2. The first calendula flower has arrived.

calendula

3. The first zucchini will soon be ready to eat!

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4. The new batch of carrots has germinated…

carrot seedlings

5. …as have the scallions.  All my onions, including my scallions, failed last year, but I’m giving these one more go.

scallions

6. I’m a bit worried about one of my poor decisions.  I took some basil inside for the winter, and was very proud that it made it all the way to spring in my kitchen window.  Then in April, I started noticing brown spots on the leaves, and some research suggested that it might, among other things, be downy mildew. Some trimming of the plants seemed to solve the problem, and I was so pleased that they were surviving that I moved them outside, although I kept them far from the other basil plants just in case.

This weekend, I started noticing brown patches on the sorrel in the box next to the basil.  This morning, I discovered some pale spots on the beautiful Swiss chard also in the vicinity.

sorrelspots

sorrelspots2

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In a panic, I pulled up and trashed the basil plants (keeping the undamaged leaves for tonight’s pesto.)  Then I calmed down a bit and did some more research.  I’m now inclined to think that the problem here might not be downy mildew, but leaf miners.  A pest, but maybe a bit less serious.  I will spend today removing damaged leaves and will have to monitor closely.  I am NOT PLEASED.  My chard was looking so wonderful!

chard

7. In all, the challenges of planting are mostly over and the challenges of insects and warm weather have begun.  I keep reminding myself that gardening is a hobby and a pleasure, not a chore, and my livelihood doesn’t depend on the whims of leaf miners: if I lose a plant or a whole crop, it’s all part of learning.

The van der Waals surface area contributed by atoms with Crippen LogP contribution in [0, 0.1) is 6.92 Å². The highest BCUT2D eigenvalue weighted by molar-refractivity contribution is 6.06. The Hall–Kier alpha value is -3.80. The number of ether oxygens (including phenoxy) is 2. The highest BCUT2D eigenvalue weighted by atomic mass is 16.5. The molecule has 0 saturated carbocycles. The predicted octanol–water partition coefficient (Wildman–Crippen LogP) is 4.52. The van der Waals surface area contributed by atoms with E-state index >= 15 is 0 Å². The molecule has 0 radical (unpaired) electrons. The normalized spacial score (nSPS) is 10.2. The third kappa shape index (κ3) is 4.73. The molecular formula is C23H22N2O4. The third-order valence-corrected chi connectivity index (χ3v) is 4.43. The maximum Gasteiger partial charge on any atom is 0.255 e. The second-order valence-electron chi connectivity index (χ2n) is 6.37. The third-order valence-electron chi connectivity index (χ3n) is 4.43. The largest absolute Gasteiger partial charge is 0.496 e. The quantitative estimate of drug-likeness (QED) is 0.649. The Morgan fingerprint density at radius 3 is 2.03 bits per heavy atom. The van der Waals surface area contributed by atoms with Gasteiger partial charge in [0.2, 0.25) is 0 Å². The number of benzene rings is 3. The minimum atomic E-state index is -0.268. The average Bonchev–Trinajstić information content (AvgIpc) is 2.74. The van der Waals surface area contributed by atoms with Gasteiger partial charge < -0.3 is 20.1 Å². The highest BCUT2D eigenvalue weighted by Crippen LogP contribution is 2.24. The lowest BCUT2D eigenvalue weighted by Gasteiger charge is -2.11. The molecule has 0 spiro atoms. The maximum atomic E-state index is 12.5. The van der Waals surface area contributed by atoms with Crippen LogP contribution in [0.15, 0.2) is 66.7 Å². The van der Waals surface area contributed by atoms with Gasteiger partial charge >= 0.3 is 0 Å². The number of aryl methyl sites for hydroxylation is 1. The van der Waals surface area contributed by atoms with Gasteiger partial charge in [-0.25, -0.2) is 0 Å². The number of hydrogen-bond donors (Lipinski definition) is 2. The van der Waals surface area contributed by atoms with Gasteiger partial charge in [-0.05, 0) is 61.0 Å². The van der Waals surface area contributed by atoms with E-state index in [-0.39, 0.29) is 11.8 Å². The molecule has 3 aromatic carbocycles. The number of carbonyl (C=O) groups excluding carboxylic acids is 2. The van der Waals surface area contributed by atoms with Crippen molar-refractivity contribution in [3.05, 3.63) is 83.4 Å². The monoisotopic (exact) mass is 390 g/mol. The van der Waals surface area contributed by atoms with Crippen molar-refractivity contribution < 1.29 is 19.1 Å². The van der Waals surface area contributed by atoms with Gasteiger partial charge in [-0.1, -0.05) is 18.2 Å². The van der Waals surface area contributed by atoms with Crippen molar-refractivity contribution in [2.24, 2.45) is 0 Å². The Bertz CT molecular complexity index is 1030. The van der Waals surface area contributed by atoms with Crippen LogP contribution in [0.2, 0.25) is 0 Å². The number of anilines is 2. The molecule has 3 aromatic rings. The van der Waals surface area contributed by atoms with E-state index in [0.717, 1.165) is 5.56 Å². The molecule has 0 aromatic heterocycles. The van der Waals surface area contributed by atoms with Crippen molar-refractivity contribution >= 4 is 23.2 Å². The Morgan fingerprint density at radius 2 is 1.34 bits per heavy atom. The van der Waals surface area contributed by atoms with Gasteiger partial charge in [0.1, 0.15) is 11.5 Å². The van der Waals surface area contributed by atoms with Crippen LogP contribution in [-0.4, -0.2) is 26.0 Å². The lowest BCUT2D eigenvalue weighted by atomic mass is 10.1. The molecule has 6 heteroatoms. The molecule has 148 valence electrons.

In the meantime, today I get chard-and-basil pesto! So it’s all good.

The State of the Garden: “Spring” 2014

It’s been the longest, nastiest winter in my memory. It finally seems to be lifting, but even now, after four days of above-zero temperatures, the yards are covered with a thick cobbler of ice and mushy snow.  Once this ice and snow melts, it will leave brick and mortar scree all over our front lawn and garden, residue from our February window replacement.  Needless to say, nothing is growing.  At least, not outside.

The only blessing of this wintry hell (and yes, it’s really gotten me down.  I used to like winter.  Not anymore) is the intensification of my pleasure at 1. watching things grow indoors and 2. anticipating the day they can go outside.  For example, here are my collard greens.

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I started them in February, and they’re happily humming along in the sunny mudroom.  I’m hoping they’ll have time to get outside and grow big and strong before it gets hot around here.

Also in the mudroom, some alyssum and rapini…

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…and the arugula, which I feared was lost when the overnight temperatures dropped to -15 (the mudroom isn’t much warmer than the outdoors).  But no!

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Our new windows have nice wide sills.  The cats and the plants appreciate this.  Here, Cat A stands guard over some thyme, dill, calendula and lovage.

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I managed to coddle some herbs through the winter.  I’m especially proud of the basil, which was quite spindly when it came inside in October.  Look at it now! The marjoram is also hanging in there.

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In the basement, I’ve set up a new grow-light system, and the results have been fabulous. I still have the old purple-bulb-lamps-and-shelf setup for emergency transfers when the main system gets too crowded, but the difference a real adjustable starter light makes is remarkable.  I’ve also bought a couple of heat mats so that the peppers and later the tomatoes can stay toasty.

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We’re expecting more rain today, so I’m hoping that the peas can go in their raised bed tomorrow or Monday, and then I’ll keep my fingers crossed that they can produce before summer descends on us.  I’m very interested to see what this season has in store, as Nature seems to be hellbent on proving that we’re not the boss of her.  (Note to humankind: Could you please stop trying to prove that you’re the boss of Nature, and maybe appease her with some nice new rainforests or virgin sacrifices or something?)